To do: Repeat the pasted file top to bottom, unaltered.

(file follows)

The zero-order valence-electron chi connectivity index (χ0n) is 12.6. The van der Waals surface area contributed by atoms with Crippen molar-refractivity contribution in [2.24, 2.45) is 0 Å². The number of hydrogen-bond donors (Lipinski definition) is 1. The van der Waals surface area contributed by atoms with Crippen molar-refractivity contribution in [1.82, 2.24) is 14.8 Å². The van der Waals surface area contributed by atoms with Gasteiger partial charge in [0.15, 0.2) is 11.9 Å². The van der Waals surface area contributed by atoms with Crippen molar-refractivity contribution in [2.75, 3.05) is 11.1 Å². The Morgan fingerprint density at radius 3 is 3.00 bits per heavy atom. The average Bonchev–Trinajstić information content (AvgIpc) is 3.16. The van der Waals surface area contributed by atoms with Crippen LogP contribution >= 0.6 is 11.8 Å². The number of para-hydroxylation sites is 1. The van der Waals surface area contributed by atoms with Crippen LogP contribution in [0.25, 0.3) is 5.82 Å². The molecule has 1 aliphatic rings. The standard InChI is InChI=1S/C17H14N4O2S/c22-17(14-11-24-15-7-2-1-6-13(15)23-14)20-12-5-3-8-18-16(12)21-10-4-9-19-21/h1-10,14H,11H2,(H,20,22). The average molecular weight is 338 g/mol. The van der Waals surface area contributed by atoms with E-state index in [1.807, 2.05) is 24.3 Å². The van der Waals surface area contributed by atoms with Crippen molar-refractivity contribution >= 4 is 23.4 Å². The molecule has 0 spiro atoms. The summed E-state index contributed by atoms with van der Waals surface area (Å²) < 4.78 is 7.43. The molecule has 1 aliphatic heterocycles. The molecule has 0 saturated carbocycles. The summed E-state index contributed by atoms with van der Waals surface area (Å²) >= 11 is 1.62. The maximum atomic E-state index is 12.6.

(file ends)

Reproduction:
The zero-order valence-electron chi connectivity index (χ0n) is 12.6. The van der Waals surface area contributed by atoms with Crippen molar-refractivity contribution in [2.24, 2.45) is 0 Å². The number of hydrogen-bond donors (Lipinski definition) is 1. The van der Waals surface area contributed by atoms with Crippen molar-refractivity contribution in [1.82, 2.24) is 14.8 Å². The van der Waals surface area contributed by atoms with Gasteiger partial charge in [0.15, 0.2) is 11.9 Å². The van der Waals surface area contributed by atoms with Crippen molar-refractivity contribution in [2.75, 3.05) is 11.1 Å². The Morgan fingerprint density at radius 3 is 3.00 bits per heavy atom. The average Bonchev–Trinajstić information content (AvgIpc) is 3.16. The van der Waals surface area contributed by atoms with Crippen LogP contribution >= 0.6 is 11.8 Å². The number of para-hydroxylation sites is 1. The van der Waals surface area contributed by atoms with Crippen LogP contribution in [0.25, 0.3) is 5.82 Å². The molecule has 1 aliphatic rings. The standard InChI is InChI=1S/C17H14N4O2S/c22-17(14-11-24-15-7-2-1-6-13(15)23-14)20-12-5-3-8-18-16(12)21-10-4-9-19-21/h1-10,14H,11H2,(H,20,22). The average molecular weight is 338 g/mol. The van der Waals surface area contributed by atoms with E-state index in [1.807, 2.05) is 24.3 Å². The van der Waals surface area contributed by atoms with Crippen molar-refractivity contribution >= 4 is 23.4 Å². The molecule has 0 spiro atoms. The summed E-state index contributed by atoms with van der Waals surface area (Å²) < 4.78 is 7.43. The molecule has 1 aliphatic heterocycles. The molecule has 0 saturated carbocycles. The summed E-state index contributed by atoms with van der Waals surface area (Å²) >= 11 is 1.62. The maximum atomic E-state index is 12.6.